Millions left behind by a lack of regulation on improving digital health literacy
Only half of European and Central Asian countries have policies in place to improve digital literacy, according to a report by the WHO in Europe.
The analysis revealed that despite most WHO Europe members having a national digital health strategy, there are significant gaps to be considered. Only over half of member states have a strategy to regulate the use of Big Data and advanced analytics in the health sector, with a minority having guidance on developing digital health interventions, which are vital to ensure safety.
Looking to strengthen health systems the report outlined three pre-requisites:
. Provide access to reliable, low-cost broadband for every household and every community.
· Ensure health data are safe and secure to help build and maintain trust in digital health tools and interventions.
· Digital health tools, including electronic patient records, need to be interoperable within and between countries.
On tackling the digital divide, researchers stated an “uneven deployment and uptake of digital solutions" as the major cause, preventing millions from benefitting from digital health technology.
Doctor Hans Henri P. Kluge, WHO regional director for Europe, said: “It is a sad irony that people with limited or no digital skills are often the ones who stand to gain the most from digital health tools and interventions – like older persons or rural communities. Addressing this imbalance is necessary for the digital transformation of the health sector.”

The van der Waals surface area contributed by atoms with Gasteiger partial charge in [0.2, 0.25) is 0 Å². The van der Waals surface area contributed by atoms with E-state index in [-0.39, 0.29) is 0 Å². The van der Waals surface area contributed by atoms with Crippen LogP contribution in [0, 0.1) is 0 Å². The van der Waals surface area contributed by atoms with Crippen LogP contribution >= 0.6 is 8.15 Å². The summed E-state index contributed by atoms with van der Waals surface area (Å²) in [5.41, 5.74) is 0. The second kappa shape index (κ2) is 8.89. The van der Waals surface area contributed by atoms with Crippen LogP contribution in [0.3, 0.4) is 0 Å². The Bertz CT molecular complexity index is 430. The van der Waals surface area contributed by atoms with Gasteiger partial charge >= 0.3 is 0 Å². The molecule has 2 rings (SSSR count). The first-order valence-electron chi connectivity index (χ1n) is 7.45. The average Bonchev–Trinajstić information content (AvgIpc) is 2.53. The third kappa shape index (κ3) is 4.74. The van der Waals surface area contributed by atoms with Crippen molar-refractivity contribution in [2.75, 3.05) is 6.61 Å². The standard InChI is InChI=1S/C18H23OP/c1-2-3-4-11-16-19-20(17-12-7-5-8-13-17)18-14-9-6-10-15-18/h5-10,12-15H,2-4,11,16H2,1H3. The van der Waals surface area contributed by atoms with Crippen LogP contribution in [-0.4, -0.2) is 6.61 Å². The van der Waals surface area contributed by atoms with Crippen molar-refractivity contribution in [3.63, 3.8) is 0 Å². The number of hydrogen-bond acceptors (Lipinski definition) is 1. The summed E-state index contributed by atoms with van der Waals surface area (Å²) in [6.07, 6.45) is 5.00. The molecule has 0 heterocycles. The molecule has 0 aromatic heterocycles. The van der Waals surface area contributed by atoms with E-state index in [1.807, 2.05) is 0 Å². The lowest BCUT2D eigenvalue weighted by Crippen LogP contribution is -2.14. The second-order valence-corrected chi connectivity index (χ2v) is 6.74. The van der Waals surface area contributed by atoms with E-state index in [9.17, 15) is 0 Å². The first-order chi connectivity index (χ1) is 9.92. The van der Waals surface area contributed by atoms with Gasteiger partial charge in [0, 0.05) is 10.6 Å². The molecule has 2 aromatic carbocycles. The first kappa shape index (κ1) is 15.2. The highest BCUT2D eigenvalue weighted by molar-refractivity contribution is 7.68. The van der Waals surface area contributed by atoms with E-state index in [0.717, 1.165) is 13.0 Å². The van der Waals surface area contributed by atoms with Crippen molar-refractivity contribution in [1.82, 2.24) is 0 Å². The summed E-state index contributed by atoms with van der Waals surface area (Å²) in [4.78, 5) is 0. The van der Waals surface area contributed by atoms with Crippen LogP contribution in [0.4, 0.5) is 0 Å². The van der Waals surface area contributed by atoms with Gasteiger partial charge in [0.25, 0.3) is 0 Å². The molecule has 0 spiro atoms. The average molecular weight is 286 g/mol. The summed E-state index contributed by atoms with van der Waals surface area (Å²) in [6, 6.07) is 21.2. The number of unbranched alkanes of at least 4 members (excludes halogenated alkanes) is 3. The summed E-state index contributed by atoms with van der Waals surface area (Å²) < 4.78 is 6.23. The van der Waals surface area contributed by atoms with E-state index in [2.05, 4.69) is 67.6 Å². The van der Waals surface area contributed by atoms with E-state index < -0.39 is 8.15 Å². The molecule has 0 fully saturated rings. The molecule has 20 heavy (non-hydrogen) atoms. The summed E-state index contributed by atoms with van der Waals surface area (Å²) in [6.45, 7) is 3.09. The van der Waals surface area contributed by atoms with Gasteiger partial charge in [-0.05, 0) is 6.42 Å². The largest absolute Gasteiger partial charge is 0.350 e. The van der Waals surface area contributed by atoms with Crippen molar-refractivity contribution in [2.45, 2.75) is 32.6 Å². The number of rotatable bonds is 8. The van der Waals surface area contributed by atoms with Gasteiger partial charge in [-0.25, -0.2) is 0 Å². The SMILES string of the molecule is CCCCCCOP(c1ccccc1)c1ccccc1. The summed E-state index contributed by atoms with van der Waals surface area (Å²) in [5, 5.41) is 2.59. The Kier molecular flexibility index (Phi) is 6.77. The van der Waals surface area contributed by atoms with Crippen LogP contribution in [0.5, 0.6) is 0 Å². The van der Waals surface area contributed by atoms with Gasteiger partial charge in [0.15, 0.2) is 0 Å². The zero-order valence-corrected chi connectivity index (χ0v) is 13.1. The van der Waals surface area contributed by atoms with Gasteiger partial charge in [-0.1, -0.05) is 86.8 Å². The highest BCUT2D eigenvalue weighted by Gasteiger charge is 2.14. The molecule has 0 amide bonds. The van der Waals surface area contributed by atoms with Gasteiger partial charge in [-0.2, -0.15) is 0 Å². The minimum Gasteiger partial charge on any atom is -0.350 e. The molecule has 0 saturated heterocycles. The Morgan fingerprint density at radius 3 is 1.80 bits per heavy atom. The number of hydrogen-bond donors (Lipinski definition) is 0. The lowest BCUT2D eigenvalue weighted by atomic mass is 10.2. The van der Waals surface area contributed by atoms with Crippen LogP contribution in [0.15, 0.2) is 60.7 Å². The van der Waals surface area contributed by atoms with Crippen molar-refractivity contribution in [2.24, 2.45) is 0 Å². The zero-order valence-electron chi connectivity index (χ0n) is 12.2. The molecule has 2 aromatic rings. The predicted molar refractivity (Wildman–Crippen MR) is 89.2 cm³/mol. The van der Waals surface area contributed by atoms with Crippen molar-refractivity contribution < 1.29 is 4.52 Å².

WHO director for country health policies and systems for Europe Natasha Azzopardi-Muscat said “Our report clearly shows both our progress and where we now need to focus our attention: on making sure people can trust digital health tools, and that everyone, everywhere, can access them equally.
“This requires a particular focus on women and girls who are, in many societies, often excluded when it comes to accessing the latest advances in technology.”
Speaking on the importance of the report, Kluge, said: “The European region can – and should – be a leader in digital health. In many countries, digital health programmes have so far developed on an ad-hoc basis and this needs to change.
“To realise the full potential of digital health, it needs to be seen as a strategic long-term investment rather than an add-on or a luxury for the few. We have exciting, life-changing opportunities before us, underpinned by the principles of equity and health for all.”
Published at the Second WHO in Europe Symposium on the Future of Health Systems in a Digital Era in Portugal, the report recognised the pandemic accelerated innovation in the use of digital health tools and policies yet warned there is still a long road ahead.
Co-hosted by the Portuguese Ministry of Health, the symposium held over 500 stakeholders, including government representatives and digital health experts, where they discussed the best possible route for digital transformation in the health sector.
With the report, the WHO Europe looks to maximise the advantages of evolving technology while balancing any potential risks these innovations may hold.